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What is Hepatitis E?

Hepatitis E (HEV), a contagious, acute inflammatory disease of the liver, was not recognized as a distinct human disease until 1980.  It is caused by infection with the hepatitis E virus, and is uncommon in the United States. It does not develop into a chronic disease.

How is Hepatitis E spread?

Hepatitis E is spread through consuming food or water contaminated by feces from an infected person. Major outbreaks typically happen in regions of the world where sanitation is poor. There is considerable evidence that because swine (pigs and hogs) may carry the infection, and ingestion of pork or pork products may transmit the infection. Outbreaks of hepatitis E have been reported in Central and South-East Asia, North and West Africa, and in Mexico, especially where fecal contamination of drinking water occurs.

Who is at risk for Hepatitis E?

People most likely to be exposed to the hepatitis E virus are residents of areas where extended community outbreaks already exist, international travelers to regions where HEV is endemic, refugees residing in overcrowded temporary camps following natural catastrophes, those who come in contact with swine, and those who ingest pork products and venison.

What are the symptoms of Hepatitis E?

Incubation period can be anywhere from 2 to 6 weeks after exposure, and symptoms usually develop over a period of several days.

Typical symptoms of Hepatitis E include:
  • Fever
  • Fatigue
  • Loss of appetite
  • Nausea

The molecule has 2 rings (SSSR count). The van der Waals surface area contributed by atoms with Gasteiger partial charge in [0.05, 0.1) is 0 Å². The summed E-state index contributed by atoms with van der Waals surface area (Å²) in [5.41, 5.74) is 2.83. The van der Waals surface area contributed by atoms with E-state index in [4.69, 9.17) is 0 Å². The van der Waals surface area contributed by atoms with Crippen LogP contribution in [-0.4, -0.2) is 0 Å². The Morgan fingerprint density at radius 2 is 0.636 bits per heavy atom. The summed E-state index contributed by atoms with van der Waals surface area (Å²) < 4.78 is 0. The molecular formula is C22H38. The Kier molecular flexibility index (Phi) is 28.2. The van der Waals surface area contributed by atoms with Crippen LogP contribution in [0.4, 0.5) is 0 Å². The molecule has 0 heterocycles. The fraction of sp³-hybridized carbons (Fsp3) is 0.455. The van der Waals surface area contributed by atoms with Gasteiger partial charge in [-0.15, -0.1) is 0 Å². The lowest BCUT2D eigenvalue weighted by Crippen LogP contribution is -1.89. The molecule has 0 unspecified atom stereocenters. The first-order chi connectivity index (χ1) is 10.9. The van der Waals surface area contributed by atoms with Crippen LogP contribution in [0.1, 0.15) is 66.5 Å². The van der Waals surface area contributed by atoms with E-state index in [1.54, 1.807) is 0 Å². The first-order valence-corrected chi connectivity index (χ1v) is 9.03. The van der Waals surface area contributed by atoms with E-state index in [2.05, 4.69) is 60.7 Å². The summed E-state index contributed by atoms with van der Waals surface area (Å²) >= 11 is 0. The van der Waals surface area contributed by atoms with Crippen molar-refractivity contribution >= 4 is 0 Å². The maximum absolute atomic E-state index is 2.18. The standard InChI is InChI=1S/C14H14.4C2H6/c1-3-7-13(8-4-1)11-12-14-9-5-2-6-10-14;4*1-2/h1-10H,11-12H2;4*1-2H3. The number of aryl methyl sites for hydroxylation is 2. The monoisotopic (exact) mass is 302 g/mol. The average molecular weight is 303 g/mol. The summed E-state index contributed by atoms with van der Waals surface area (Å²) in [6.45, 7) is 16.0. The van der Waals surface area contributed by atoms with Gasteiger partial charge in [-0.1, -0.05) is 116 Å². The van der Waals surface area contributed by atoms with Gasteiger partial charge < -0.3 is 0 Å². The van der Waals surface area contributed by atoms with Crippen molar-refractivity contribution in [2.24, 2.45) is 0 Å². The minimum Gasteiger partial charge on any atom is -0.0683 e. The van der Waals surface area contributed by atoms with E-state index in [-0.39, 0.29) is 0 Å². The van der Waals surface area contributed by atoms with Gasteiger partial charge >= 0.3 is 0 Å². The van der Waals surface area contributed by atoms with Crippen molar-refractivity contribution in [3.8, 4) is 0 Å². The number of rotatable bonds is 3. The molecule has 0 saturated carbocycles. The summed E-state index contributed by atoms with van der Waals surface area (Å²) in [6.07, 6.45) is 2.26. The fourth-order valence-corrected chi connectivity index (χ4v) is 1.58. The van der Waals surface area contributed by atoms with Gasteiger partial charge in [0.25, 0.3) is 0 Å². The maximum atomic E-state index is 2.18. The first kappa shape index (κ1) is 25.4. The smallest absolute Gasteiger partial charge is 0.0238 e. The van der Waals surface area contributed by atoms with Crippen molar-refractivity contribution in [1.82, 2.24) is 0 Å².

• Vomiting
  • Abdominal pain
  • Dark urine
  • Clay-colored bowel movements
  • Joint pain
  • Jaundice (a yellowing of the skin or eyes)

Abdominal pain and tenderness

Hepatitis E may range in severity from mild with no symptoms, to occurring  and progressing rapidly. The disease is especially severe in pregnant women where fatality rate may be as high as 10%.

How is Hepatitis E diagnosed?

Testing for anti-HEV is usually reserved for individuals with hepatitis in whom the other more common hepatitis viruses cannot be detected.

How is Hepatitis E treated?

Currently, there is no FDA-approved treatment for hepatitis E infection. It often resolves on its own over several weeks to months. For those rare instances in which the infection becomes chronic, treatment with ribavirin has been reported to be effective. Physicians should offer supportive therapy. Doctors recommend rest, adequate nutrition and fluids. Check with health professional before taking any medication that could harm the liver.

How is Hepatitis E prevented?

At present, no commercially available vaccines exist for the prevention of hepatitis E.  Prevention is based on consumption of clean drinking water, avoidance of contaminated foods, and good sanitation.